The Andromeda Strain Review

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A group of scientists try to stop a deadly alien virus spreading and killing earth’s entire population.


“There's a fire.” Thus runs the simple call to arms for Dr. Jeremy Stone (Hill). The US air force have called a “Wildfire alert” — a satellite has crashed from orbit into the desert town of Piedmont, New Mexico, and now everyone is dead. That satellite was part of project Scoop, designed to collect alien micro­organisms from outer space. And mankind is on the verge of the ultimate nightmare scenario — an alien virus that threatens the entire population of Earth. So a team of expert scientists are recruited to isolate and contain the dreaded outbreak before it's thank you and goodnight for all concerned. Curiously, though, a tiny baby and a booze-sodden old-timer have survived.

Taken from the excellent novel by a young doctor named Michael Crichton, whose febrile imaginings of the perils and accomplishments of science were destined to make him remarkably rich, this is a cautionary fable of extra terrestrial invasion on a microscopic level. In a remarkably focused manner the movie concentrates on creating dramatic tension from an unseen peril. Worked in a precise three act structure, the tension sways between the depiction of intellectual pursuit and the thriller dynamic. The first act, at the desolate Piedmont, reveals the devastation and mystery culminating in a horrifc powdered blood sequence. Then to Project Wildfire and its mammoth, multi-levelled underground bunker and the stringent demands of decontamination (including the gastro-intestinal tract) and isolation of the bug — dubbed the Andromeda Strain — to discover a way to eradicate it. The final act reverts to something more formulaic as the strain breaks out in the research facility.

What The Andromeda Strain does so well, and almost uniquely in film, is depict scientists as just that, scientists — rational, intelligent men and women striving to answer the call of a crisis (a fact assisted by the casting of quality unknowns rather than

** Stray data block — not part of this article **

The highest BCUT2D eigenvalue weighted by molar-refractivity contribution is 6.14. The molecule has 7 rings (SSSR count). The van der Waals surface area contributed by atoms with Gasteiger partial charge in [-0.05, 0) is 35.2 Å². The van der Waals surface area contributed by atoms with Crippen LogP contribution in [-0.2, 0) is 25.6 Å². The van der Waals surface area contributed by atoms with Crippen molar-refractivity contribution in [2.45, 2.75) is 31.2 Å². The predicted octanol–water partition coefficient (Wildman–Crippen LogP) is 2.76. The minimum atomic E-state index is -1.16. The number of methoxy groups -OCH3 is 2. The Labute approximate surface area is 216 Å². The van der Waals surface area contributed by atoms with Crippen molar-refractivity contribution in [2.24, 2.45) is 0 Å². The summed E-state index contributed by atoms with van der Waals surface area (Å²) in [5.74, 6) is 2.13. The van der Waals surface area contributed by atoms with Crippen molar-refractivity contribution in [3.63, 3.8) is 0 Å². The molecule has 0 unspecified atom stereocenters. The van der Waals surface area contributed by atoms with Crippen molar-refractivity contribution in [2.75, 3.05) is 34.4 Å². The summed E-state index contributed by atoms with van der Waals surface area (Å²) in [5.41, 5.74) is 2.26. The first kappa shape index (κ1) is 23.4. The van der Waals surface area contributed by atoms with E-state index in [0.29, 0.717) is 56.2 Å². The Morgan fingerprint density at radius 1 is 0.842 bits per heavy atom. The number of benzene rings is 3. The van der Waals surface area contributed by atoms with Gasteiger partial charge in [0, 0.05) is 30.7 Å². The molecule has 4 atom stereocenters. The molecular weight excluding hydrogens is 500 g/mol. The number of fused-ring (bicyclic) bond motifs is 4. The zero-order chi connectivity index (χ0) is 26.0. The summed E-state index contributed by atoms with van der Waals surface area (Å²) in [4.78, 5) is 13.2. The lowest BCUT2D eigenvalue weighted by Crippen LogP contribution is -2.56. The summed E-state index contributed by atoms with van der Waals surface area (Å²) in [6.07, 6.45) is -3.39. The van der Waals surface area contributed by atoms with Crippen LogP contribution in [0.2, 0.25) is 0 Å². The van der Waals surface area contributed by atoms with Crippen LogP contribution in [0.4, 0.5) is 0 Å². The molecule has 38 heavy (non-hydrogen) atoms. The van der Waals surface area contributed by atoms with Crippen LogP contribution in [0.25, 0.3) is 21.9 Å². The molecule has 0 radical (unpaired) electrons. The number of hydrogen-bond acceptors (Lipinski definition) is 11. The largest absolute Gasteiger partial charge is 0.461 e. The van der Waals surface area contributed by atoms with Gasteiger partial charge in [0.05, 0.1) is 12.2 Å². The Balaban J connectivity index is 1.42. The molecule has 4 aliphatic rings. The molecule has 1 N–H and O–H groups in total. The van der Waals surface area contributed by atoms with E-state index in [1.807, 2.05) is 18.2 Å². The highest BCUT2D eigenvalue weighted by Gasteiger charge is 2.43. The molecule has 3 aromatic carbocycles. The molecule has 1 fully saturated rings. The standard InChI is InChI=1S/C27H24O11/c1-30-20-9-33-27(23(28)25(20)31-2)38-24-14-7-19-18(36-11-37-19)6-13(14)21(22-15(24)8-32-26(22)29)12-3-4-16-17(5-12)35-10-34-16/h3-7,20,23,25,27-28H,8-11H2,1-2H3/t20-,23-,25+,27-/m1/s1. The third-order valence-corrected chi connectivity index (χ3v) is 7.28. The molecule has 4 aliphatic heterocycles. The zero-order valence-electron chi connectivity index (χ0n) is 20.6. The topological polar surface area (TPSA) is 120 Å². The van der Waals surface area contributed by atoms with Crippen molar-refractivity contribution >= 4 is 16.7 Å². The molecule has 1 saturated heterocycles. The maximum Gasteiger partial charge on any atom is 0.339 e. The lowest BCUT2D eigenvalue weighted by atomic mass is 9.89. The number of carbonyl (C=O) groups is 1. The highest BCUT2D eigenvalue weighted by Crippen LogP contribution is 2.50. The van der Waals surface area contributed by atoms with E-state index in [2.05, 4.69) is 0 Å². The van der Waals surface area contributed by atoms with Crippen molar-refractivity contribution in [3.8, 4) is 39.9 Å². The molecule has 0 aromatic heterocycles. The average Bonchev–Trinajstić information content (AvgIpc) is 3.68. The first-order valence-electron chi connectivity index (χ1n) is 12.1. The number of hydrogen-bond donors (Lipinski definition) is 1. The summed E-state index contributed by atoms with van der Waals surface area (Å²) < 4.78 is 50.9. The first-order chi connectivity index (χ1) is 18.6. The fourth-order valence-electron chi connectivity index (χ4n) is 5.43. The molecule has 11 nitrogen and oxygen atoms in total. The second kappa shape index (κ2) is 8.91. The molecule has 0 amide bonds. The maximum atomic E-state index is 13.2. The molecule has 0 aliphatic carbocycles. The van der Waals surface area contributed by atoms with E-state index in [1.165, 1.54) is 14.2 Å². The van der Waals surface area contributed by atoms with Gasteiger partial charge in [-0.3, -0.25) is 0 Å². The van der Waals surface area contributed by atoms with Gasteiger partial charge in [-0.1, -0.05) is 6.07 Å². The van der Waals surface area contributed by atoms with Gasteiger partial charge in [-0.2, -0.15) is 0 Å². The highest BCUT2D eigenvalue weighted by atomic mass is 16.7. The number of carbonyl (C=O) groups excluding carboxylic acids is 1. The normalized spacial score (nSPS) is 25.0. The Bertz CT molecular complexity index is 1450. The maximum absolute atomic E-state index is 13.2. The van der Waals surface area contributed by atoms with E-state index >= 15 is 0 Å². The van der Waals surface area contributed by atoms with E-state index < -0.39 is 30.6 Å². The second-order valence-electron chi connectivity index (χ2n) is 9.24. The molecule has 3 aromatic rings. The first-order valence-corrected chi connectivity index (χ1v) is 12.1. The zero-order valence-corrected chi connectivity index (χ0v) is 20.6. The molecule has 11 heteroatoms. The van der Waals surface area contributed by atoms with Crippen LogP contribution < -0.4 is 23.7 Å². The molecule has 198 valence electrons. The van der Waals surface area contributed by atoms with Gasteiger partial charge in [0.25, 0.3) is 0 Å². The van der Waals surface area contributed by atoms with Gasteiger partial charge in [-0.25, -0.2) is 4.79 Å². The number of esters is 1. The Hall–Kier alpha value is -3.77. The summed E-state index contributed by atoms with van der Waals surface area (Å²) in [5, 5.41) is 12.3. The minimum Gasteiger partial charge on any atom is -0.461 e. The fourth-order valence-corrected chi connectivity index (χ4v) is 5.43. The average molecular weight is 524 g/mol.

major stars). Director Robert Wise (a versatile helmer who also gave us The Day The Earth Stood Still and the first Star Trek movie) understood that it is vital we believe in the movie as possibility rather than escapism. The team's approach is methodical and precise, a form of detective work on a hugely detailed level. It is also honest enough to depict the numbing tedium of scientific research. There is a strange true-to-life dichotomy between the urgency of proceedings and the necessary meticulousness of the process creating an unusual and highly effective inner tension.

This, not for the first time amongst the works of Crichton, makes a firm moral statement: science must be subservient to mankind. The Andromeda Strain offers up science overweened and flawed — the satellite, the centre's self-destruct programme, the inept communication devices that hamper their progress — and

science victorious: finally, it is brainy analysis that is the only hope. Interestingly, at the time of the film's release, Wise was criticised for making a show of the technology and special effects possibilities when his central theme was to accuse society of being seduced by science.

Wise shoots the movie in an appropriately cold, clinical style with Boris Leven's elaborate but precise production design a real feature. The set was constructed from 17 feet beneath Universal's biggest sound stage and such was Wise's dedication to scientific

accuracy that he insisted on every item of featured equipment (electron microscopes, computer etc.) being the real thing.

Of course, drama is required otherwise we're faced with an absolute yawn of basic scientific analysis. So the unpredictable organism mutates and learns to chow down on plastic (and therefore the protective suits). One of the team, Leavit (Kate Reid) unpredictably (and slightly implausbily) reveals an unmentioned epilepsy and blacks out at a crucial moment. And finally, when there is a dreaded breakout — due to the Andromeda Strain eating through the seals — and the centre's self-destruct nuclear detonation kicks in, Hall goes on a good ol' race-against-time to, well, switch it off. In no less than Indiana Jones fashion he dodges darts, lasers and poisoned gas to insert the off key. For the first time the film swaps cerebral tension and discussion for genuine action. If the centre is destroyed the virus will only mutate further, possibly becoming even more destructive. Ultimately, though, the pulp origins get the better of the realism and a conspiracy involving bacterial warfare stifles the clearheadedness of the plotting, playing a typically 70s anti-authority riff. But Wise (and Crichton) have done more than enough, concocting the most absorbing, riveting take on science fiction tempered with science fact.

Wise (and Crichton) concoct the most absorbing, riveting take on science fiction tempered with science fact.